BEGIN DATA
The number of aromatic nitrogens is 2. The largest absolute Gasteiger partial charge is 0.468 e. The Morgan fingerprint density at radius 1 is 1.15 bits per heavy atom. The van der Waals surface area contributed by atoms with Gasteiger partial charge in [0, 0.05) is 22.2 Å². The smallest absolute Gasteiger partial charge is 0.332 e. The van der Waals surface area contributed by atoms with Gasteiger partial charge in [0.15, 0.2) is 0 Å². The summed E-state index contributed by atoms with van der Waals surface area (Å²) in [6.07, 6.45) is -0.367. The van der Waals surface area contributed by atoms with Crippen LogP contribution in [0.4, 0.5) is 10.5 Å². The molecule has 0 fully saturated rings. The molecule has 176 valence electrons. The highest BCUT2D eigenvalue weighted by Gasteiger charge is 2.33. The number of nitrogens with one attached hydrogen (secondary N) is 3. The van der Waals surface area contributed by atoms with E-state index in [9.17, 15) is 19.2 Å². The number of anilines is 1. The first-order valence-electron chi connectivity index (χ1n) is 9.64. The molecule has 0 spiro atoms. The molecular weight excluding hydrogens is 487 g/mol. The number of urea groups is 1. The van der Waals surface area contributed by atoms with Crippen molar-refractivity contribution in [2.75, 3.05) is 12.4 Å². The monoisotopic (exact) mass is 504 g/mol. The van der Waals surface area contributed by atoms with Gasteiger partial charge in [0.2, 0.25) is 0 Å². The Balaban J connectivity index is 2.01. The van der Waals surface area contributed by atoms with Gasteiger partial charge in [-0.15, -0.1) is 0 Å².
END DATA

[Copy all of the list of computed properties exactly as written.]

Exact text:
The number of aromatic nitrogens is 2. The largest absolute Gasteiger partial charge is 0.468 e. The Morgan fingerprint density at radius 1 is 1.15 bits per heavy atom. The van der Waals surface area contributed by atoms with Gasteiger partial charge in [0, 0.05) is 22.2 Å². The smallest absolute Gasteiger partial charge is 0.332 e. The van der Waals surface area contributed by atoms with Gasteiger partial charge in [0.15, 0.2) is 0 Å². The summed E-state index contributed by atoms with van der Waals surface area (Å²) in [6.07, 6.45) is -0.367. The van der Waals surface area contributed by atoms with Crippen LogP contribution in [0.4, 0.5) is 10.5 Å². The molecule has 0 fully saturated rings. The molecule has 176 valence electrons. The highest BCUT2D eigenvalue weighted by Gasteiger charge is 2.33. The number of nitrogens with one attached hydrogen (secondary N) is 3. The van der Waals surface area contributed by atoms with E-state index in [9.17, 15) is 19.2 Å². The number of anilines is 1. The first-order valence-electron chi connectivity index (χ1n) is 9.64. The molecule has 0 spiro atoms. The molecular weight excluding hydrogens is 487 g/mol. The number of urea groups is 1. The van der Waals surface area contributed by atoms with Crippen molar-refractivity contribution in [2.75, 3.05) is 12.4 Å². The monoisotopic (exact) mass is 504 g/mol. The van der Waals surface area contributed by atoms with Gasteiger partial charge in [0.2, 0.25) is 0 Å². The Balaban J connectivity index is 2.01. The van der Waals surface area contributed by atoms with Gasteiger partial charge in [-0.15, -0.1) is 0 Å².